Argentine president Cristina Fernandez de Kirchner is ready to visit London next April although Buenos Aires press reports indicate that the Kirchner administration would like to see advances in the Malvinas war next of kin humanitarian visit to the Falklands Islands for the inauguration of the Argentine cemetery, before the final decision is taken.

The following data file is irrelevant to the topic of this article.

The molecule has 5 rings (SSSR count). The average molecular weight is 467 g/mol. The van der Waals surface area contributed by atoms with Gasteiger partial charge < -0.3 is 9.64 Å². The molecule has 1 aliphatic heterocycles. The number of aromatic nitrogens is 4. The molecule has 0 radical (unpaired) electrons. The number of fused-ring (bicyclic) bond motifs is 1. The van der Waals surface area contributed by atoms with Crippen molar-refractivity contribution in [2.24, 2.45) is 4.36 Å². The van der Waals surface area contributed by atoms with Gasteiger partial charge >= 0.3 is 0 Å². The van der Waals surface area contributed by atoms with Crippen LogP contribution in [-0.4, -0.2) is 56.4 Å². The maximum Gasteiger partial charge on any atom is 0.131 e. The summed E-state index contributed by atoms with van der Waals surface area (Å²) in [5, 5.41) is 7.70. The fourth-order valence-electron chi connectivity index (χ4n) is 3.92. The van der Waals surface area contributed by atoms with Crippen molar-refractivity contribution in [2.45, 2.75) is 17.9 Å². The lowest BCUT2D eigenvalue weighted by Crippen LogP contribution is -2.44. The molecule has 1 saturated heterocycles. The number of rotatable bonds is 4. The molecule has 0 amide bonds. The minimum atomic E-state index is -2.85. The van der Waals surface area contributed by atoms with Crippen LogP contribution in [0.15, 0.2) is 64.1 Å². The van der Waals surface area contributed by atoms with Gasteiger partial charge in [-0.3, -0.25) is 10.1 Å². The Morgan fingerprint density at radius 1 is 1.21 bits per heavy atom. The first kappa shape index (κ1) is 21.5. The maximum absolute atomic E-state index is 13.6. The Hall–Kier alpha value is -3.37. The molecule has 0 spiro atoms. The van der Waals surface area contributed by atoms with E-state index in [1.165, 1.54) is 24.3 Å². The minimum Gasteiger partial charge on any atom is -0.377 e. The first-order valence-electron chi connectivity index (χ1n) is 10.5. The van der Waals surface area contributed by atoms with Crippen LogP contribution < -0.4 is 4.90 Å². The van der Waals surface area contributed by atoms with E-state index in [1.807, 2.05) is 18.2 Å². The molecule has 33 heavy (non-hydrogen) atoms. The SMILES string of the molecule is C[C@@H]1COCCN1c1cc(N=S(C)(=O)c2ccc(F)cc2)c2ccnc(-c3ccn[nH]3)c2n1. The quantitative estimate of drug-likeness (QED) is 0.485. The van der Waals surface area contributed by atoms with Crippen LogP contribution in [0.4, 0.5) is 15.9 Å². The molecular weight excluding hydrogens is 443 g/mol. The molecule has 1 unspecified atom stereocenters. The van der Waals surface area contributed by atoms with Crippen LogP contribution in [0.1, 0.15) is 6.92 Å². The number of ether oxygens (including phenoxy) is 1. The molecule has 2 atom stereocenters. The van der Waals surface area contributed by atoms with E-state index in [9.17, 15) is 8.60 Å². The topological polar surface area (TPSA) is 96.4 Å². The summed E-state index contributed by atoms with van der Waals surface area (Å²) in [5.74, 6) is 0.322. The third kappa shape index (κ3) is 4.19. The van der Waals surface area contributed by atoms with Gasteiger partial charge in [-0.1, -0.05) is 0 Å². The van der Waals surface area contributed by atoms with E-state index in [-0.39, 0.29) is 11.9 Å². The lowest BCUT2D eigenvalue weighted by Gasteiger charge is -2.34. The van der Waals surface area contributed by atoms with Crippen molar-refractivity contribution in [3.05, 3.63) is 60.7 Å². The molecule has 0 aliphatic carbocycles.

The invitation to the Forum of Progressive Leaders was extended by British Prime Minister Gordon Brown as chairman of the Labor Party that is hosting the meeting on April 4/5 under the banner of "Social inclusion and globalization". The British embassy in Buenos Aires underlined that the Foreign Office is not involved in the event. "It's an invitation not from the British government but from the leader of the ruling party", said Argentine diplomatic sources. Actually the invitation is a repeat of the 2003 event --a few weeks after Nestor Kirchner became Argentine president--, when then PM Tony Blair invited world Socialist leaders (including Chile's Ricardo Lagos and Brazil's Lula da Silva) to London for a similar forum. However the Argentine press also points out that the coming event will take place at a "sensitive" date, just two days after the 26th anniversary of the April 2nd landing and Malvinas occupation by the Argentine military dictatorship which triggered the South Atlantic conflict. Apparently two ministers revealed that the invitation is under consideration by the staff that prepares the president's agenda and it all looks as if the reply will be positive since Argentina and Mrs. Kirchner "have quite a bit to say about social inclusion and the issue figures high in the official agenda of President Cristina Fernandez". Besides it would be a "good opportunity" to help "de-freeze" UK-Argentine relations following last year's peak of tension events when Argentina decided unilaterally to consider terminated the 1995 South Atlantic oil agreements; UK's announced intention of extending its sea shelf rights in disputed territories and Antarctica, and the UK "celebration spirit" of the 25th anniversary of the Falklands' conflict. The Buenos Aires press speculates that the non-official "progressive leaders" meeting in London would also help to position President Cristina Fernandez de Kirchner in the international arena talking about an issue the Kirchners' administrations have valuable experience plus the fact that it would be a chance to address the "Malvinas issue" directly (and unofficially) with PM Brown. "The Malvinas claim is top of the Argentine agenda in any bilateral contacts with the United Kingdom", according to an Argentine cabinet member. Therefore the significance of advances in negotiations for the Argentine next of kin to visit the Falklands for the pending inauguration of the cemetery in Darwin. Last month President Cristina Fernandez de Kirchner received in Casa Rosada a delegation from the Relatives commission of Malvinas fallen and promised to help make the trip happen. The Buenos Aires press underlined that for over two years now the relatives' commission is trying to organize a massive trip to the Falklands, at least one next of kin for every killed soldier, but have been facing logistics and diplomatic hurdles. "The first is that Islanders refuse to allow charter flights and are only willing to receive the thousand plus delegation if they come by sea, which would involve a huge cost", and the Argentine government is trying to have the trip considered "as humanitarian, so that UK and the Islanders accept the charter flights". Argentine Foreign Affairs minister Jorge Taiana officially begun a negotiation on the matter in mid 2007 with UK Ambassador in Buenos Aires, John Hughes, according to the Buenos Aires press. Furthermore "a gesture which was interpreted as positive was the end of the year (Christmas) message to the Islanders from PM Brown where he states he favors that a group of relatives travels to the Islands". But the matter of the fact is that Islanders, who have always been most open minded about humanitarian situations, have repeatedly stated that leaving aside the controversy about the charter flights from the continent which were unilaterally banned by the previous Kirchner administration, there's an almost insurmountable logistics problem. For example a couple of simple problems: there are no sufficient buses to transport over a thousand people from Mount Pleasant Airport to Darwin, and if by any chance weather conditions change, which is very common, there's no possible way to accommodate over a thousand people when there are virtually no hotels and the total population of the Islands is 2.600. As to the charters' dispute the Buenos Aires press reports that "UK can't accept (charter) flights as long as Argentina only allows a single weekly flight over its territory to the Islands", Lan Chile's Saturday link to the continent. UK is thus "requesting negotiations for a new agreement on charter flights while Argentina is longing negotiations on regular flights that would lead to improved communications with the Islands. Going back in time during the 2003 edition of the coming event, President Kirchner traveled to London with then Senator and First Lady Cristina Kirchner and in a private meeting with Tony Blair brought up the Malvinas/Falklands issue.